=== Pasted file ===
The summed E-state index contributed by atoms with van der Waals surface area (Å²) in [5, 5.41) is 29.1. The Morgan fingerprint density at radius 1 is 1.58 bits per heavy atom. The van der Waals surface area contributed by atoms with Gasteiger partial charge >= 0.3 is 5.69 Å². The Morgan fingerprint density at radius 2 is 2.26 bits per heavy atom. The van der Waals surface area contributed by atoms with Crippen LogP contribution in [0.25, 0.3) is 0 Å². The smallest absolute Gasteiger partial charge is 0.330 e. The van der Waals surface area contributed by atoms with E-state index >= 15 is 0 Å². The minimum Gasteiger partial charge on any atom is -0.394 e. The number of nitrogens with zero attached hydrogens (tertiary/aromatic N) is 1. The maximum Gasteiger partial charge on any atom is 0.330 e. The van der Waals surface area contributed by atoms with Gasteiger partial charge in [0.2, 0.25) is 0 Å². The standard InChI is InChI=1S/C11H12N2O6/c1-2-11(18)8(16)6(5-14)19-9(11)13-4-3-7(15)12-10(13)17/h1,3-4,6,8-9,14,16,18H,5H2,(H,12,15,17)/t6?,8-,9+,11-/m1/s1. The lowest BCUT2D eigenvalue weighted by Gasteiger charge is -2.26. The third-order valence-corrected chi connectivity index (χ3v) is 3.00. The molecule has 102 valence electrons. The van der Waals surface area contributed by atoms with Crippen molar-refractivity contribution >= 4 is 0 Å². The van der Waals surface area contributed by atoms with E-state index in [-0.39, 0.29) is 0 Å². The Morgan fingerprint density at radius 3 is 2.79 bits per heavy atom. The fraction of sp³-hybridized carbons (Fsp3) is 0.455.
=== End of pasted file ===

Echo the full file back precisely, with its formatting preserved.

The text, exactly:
The summed E-state index contributed by atoms with van der Waals surface area (Å²) in [5, 5.41) is 29.1. The Morgan fingerprint density at radius 1 is 1.58 bits per heavy atom. The van der Waals surface area contributed by atoms with Gasteiger partial charge >= 0.3 is 5.69 Å². The Morgan fingerprint density at radius 2 is 2.26 bits per heavy atom. The van der Waals surface area contributed by atoms with Crippen LogP contribution in [0.25, 0.3) is 0 Å². The smallest absolute Gasteiger partial charge is 0.330 e. The van der Waals surface area contributed by atoms with E-state index >= 15 is 0 Å². The minimum Gasteiger partial charge on any atom is -0.394 e. The number of nitrogens with zero attached hydrogens (tertiary/aromatic N) is 1. The maximum Gasteiger partial charge on any atom is 0.330 e. The van der Waals surface area contributed by atoms with Gasteiger partial charge in [0.2, 0.25) is 0 Å². The standard InChI is InChI=1S/C11H12N2O6/c1-2-11(18)8(16)6(5-14)19-9(11)13-4-3-7(15)12-10(13)17/h1,3-4,6,8-9,14,16,18H,5H2,(H,12,15,17)/t6?,8-,9+,11-/m1/s1. The lowest BCUT2D eigenvalue weighted by Gasteiger charge is -2.26. The third-order valence-corrected chi connectivity index (χ3v) is 3.00. The molecule has 102 valence electrons. The van der Waals surface area contributed by atoms with Crippen molar-refractivity contribution >= 4 is 0 Å². The van der Waals surface area contributed by atoms with E-state index in [-0.39, 0.29) is 0 Å². The Morgan fingerprint density at radius 3 is 2.79 bits per heavy atom. The fraction of sp³-hybridized carbons (Fsp3) is 0.455.